If our past was an indicator of our future, then I had no hopes for an understanding between our main political parties for the days ahead. Having announced programmes to hold rallies on the same day (October 25) with several belligerent adult politicians even suggesting the type of armaments in fighting and taking down government opposition, whatever little hope I had for a peaceful solution to the coming elections, evaporated.
The clashes of 2006 dubbed “Logi, Boitha” still manage to haunt our memories in 2013 because of the level of violence perpetrated by the parties. For the not so “Khoka” in age, Mr Sadeque Hossain to suggest that BNP will take harsher steps than 2006, fills the country with dread about the upcoming rallies.
BNP’s continued posture that a “civil war” was imminent if the government didn’t heed their warnings is nothing short of audaciously deranged and a slap on the face of all those who think 2006 was a chapter never to be repeated.
In the face of such threats by the opposition and violent rhetoric, my expectations were subdued about the prime minister’s impending national address. I thought in the best case scenario our PM would offer an inconsequential olive branch in the form of an offer to dialogue and highlight her government’s successes because she doesn’t have a history of backing down from threats.
It was therefore, a massive surprise at least for me, that in her address to the nation, that the olive branch was more of a tree and much more than anyone really anticipated and very significant in nature.
Let’s not forget that to even suggest running the administration preceding and during elections with a party, with certain elements that were within it, that have been alleged by law enforcers to have attempted an assassination on the present PM herself is by itself a gesture unheard of anywhere else in the world.
To run jointly a cabinet to oversee the period between now and the elections with an obnoxiously obstructionist opposition is fraught with political risks that the PM is considerately overlooking.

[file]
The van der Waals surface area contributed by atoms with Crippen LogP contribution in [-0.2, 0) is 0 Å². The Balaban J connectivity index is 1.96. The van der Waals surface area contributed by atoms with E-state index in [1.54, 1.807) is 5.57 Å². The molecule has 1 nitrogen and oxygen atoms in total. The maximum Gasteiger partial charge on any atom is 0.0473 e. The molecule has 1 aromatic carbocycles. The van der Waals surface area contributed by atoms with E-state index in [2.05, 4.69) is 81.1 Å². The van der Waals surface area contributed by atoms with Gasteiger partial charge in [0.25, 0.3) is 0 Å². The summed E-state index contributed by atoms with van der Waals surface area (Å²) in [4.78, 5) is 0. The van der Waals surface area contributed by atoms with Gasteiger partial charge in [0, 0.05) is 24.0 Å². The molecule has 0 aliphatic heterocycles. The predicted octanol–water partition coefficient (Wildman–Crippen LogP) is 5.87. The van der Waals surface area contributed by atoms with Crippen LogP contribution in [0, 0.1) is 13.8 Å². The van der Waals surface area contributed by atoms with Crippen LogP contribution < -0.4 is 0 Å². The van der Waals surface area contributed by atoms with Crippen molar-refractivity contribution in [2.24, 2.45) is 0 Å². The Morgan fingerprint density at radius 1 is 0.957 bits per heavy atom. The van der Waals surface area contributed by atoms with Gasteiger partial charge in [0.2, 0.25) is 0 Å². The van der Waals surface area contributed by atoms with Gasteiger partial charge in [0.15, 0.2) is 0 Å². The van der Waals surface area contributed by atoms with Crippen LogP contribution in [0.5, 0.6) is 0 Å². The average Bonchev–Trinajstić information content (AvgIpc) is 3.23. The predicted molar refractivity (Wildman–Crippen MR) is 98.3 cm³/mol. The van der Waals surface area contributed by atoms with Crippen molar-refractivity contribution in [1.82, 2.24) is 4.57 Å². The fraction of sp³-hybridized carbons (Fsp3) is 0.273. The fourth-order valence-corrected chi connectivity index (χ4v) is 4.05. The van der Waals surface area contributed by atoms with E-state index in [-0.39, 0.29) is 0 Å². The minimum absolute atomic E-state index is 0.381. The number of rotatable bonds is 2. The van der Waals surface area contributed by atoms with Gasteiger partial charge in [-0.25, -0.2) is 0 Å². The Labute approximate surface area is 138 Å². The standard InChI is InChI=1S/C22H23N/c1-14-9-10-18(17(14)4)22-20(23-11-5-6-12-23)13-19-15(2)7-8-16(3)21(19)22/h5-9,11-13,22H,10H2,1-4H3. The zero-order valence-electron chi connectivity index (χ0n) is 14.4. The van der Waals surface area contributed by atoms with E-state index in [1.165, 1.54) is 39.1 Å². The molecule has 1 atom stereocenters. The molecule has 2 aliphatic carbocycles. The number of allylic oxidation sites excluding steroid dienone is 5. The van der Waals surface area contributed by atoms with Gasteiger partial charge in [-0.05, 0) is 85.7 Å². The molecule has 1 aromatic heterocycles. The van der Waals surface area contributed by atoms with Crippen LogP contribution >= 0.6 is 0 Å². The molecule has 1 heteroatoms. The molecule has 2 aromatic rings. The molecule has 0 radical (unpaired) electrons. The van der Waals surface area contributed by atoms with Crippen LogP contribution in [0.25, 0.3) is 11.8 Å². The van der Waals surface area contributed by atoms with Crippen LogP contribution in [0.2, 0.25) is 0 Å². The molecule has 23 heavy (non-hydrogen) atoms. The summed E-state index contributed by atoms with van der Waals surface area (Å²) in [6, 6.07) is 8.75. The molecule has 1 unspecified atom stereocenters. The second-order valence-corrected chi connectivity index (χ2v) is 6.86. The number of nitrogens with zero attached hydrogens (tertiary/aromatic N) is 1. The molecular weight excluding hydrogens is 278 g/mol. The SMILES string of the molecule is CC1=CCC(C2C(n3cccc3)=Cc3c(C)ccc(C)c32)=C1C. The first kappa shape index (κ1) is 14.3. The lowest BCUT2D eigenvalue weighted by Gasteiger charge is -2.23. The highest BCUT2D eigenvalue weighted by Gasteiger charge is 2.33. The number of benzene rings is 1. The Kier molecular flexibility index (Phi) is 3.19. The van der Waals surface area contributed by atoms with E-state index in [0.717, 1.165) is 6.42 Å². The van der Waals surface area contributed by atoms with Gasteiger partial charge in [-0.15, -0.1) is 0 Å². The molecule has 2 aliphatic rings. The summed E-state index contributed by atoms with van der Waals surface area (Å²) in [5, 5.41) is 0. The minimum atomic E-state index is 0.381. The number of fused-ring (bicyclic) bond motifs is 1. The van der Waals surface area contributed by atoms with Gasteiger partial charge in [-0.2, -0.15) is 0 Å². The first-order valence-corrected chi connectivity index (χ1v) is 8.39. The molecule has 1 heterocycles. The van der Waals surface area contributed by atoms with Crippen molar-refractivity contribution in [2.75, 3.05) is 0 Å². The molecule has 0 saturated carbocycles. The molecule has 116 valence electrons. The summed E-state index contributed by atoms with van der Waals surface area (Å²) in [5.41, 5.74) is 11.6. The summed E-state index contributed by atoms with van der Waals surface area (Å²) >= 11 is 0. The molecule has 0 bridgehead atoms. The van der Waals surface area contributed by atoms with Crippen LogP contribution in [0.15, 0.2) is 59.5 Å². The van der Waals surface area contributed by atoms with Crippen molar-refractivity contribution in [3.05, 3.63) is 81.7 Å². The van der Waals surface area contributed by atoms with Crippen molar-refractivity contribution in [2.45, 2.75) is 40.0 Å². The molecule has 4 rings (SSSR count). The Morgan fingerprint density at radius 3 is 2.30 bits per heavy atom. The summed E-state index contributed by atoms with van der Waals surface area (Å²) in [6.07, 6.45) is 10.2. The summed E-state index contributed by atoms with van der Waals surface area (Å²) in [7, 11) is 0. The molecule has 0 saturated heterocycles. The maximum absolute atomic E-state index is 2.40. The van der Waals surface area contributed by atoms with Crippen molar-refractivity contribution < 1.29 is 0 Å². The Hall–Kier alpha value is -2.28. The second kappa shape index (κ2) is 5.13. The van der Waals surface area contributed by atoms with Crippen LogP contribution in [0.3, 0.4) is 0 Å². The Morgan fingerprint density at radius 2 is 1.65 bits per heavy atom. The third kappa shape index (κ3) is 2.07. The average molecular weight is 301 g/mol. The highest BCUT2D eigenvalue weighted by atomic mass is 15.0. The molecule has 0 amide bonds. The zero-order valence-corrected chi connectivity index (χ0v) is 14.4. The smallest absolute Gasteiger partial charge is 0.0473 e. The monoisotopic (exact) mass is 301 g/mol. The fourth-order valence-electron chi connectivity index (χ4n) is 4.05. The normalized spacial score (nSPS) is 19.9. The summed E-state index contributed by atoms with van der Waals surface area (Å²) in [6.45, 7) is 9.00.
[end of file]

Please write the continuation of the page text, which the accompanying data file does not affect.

The PM, despite opposition claims is legally empowered to continue as the head of government until January 2014 and can therefore continue in that position even during elections. Is it ideal within the context of Bangladesh politics? No.
Do other countries manage elections similarly and that we must aspire or begin to set those standards in Bangladesh? Yes. Will it be easy? No.
Has the PM done enough to allay fears of unfairness? Yes, having been in government, a period in which 5,777 polls were conducted and considered fair, of which many, won by BNP during that time in significant positions does warrant an attempt to believe that the national polls will be fair and impartial.
So is it unreasonable for the people of this nation to demand that BNP take the government’s offer at face value and to sit and discuss the modalities of a unity cabinet/government? No. Is it possible for BNP to postpone their battle-ready posture to consider a peaceful solution? Yes.
Will they? Early signs from party spokesmen indicate they don’t think anything proposed in the PM’s speech was significantly alluring or different. Initial reactions suggest they have rejected the notion that the proposal of a unity government will end the present political stalemate.
Yet, one has hopes that when opposition leader Khaleda Zia sits on Saturday night with her party high command, that she will see this as a significant gesture and at least act to consider exploring the seriousness of the offer for the sake of the people of this country whom she serves.
To recognise within the meeting that this was a significant move because even BNP in the end of their government term never offered such a wide open solution to AL, who were on a war path in 2006.
To not do so would be petty and silly. There is now a clear path to avoid conflict and mindless violence. To that direction unity and peace is a stone’s throw away. Your move, BNP!